THE Cork ‘20’ International Rally is a special event for Glanmire’s Denis Moynihan, who will drive a Ford Fiesta R5 on the nine-stage encounter next weekend - the fifth occasion he will be at the wheel of a car that now dominates the top end of Irish rallying.
Realistically, Moynihan is still learning the R5 craft, eighth overall on the 2019 event is his best result to date.
Prior to joining the R5 ranks, he competed in Historic rallying in a Mk. 1 Ford Escort and success was a constant, particularly in the ‘20’ and also in Killarney.
“I have had a number of good results (in the ‘20’) but my first overall victory in the Historic section in 2009 was very special.” He also won in 2014, adding, “2012 was the only non-finish I had on the Cork ‘20’ - I got too friendly with a few bales on the stage at Lough Allua.”
Victories across the county bounds were plentiful, he took the spoils in the Historic Rally of the Lakes in 2008, 2009 and in 2018. In 2014 and 2015, he won the Rally of the Lakes when it was a counting round of the European Historic Rally Championship.
However, switching from a Mk. 1 Ford Escort to the R5 within the family of the Blue Oval is a very different ball game. Probably like many more, he hasn’t turned a wheel in anger since the 2019 Cork ‘20’ International Rally. The ‘20’ is the first multi-stage rally in some eighteen months and also like many more, he has missed the sport.
“I missed the competition, camaraderie and the buzz of rallying. Not having to worry about oncoming cars and driving as quick as possible on the stages. Now as the country is opening up again it’s definitely time for rallying to start up like all other sports.”
He also reckons it will take time to get back to the pace he was on pre-Covid.
“Yes, of course, I expect it will take a few rallies.”
Moynihan has concerns about the future of the sport “Motorsport Ireland need to learn one of the most important rules of business, which is to look after your customer, who in this case are the competitors. It deters young and new competitors when the expense is so much and we need them (young competitors) to keep our sport alive.
“Keep driving up the expense and we’ll have fewer competitors and less rallying.”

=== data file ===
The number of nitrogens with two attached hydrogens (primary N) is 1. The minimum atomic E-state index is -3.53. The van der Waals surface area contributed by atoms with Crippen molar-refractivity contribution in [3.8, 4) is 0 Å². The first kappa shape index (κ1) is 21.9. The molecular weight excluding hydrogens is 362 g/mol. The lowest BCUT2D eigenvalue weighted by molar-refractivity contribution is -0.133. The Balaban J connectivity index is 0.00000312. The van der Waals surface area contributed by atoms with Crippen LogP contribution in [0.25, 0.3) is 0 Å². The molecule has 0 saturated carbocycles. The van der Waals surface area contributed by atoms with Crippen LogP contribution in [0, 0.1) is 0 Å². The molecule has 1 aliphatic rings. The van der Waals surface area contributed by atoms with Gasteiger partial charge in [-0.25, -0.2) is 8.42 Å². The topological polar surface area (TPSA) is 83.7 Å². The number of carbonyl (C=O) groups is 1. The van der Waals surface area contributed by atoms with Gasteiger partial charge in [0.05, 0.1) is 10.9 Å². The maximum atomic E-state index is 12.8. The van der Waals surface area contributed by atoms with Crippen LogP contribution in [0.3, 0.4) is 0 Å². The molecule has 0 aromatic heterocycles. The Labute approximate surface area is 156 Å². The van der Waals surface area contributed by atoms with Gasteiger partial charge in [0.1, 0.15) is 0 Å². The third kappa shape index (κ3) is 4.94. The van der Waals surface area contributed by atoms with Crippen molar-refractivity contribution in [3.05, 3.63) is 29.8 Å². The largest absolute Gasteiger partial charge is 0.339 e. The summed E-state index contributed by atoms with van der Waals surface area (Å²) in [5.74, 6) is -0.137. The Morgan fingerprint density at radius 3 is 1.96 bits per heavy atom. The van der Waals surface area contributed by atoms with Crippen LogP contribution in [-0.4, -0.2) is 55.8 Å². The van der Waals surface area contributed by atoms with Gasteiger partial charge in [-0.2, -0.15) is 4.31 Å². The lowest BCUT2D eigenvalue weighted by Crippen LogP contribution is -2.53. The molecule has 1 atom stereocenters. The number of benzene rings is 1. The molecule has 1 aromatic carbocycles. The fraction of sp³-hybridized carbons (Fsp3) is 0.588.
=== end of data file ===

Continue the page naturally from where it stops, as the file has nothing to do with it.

Moynihan also plans to compete in the RAC Roger Albert Clark Rally in the end of November.
For now, next week’s rally is his main focus and he is realistic about his own expectations – “A top 20 finish,” as he tipped Derry’s Callum Devine to win the event.
Other confirmed entries are Donegal’s Declan Boyle and Donagh Kelly in VW Polo GTi’s, Sam Moffett (Ford Fiesta R5 Mk. 2), Josh Moffett (Hyundai i20 R5). 2019 event winners Clonmel’s Roy White and his Dromtarriffe co-driver James O’Brien are set to occupy the number one slot in their Ford Fiesta WRC.
The Mayo Rally in early March 2020 was the last Irish stage rally action. In recent months, a new competitor’s group has been formed under the banner of the IRC (Irish Rally Competitors, chaired by Glountahune’s Luke McCarthy) with over 800 members.
They aim to seek recognition from Motorsport Ireland, amongst their plans is the lowering of competing costs. They are very much in favour of the use of trackers - a system that allows organisers monitor the progress of cars on the stages - that is viewed as a key factor in increasing safety in rallying.
Meanwhile, in motorcycling, Cork riders Mike Browne and Stephen Tobin compete in this weekend’s KDM Hire Cookstown 100 Road Races in County Tyrone.
Killeagh’s Browne is looking forward to racing the Suzuki GSX-R1000 following his debut in Armoy last month. He also races with the Burrows Engineering outfit in the Supersport category on a Yamaha R6 and in the lightweight category with Gary Dunlop’s team on a Moto3, where he seeks back-to-back wins.
Kinsale’s Tobin will also have a number of races where he will ride his Yamaha FZR400SP and a Kawasaki ZX6R. Michael Dunlop will not be competing as he’s been drafted into the Dynavolt Triumph team for the BSB series at Silverstone.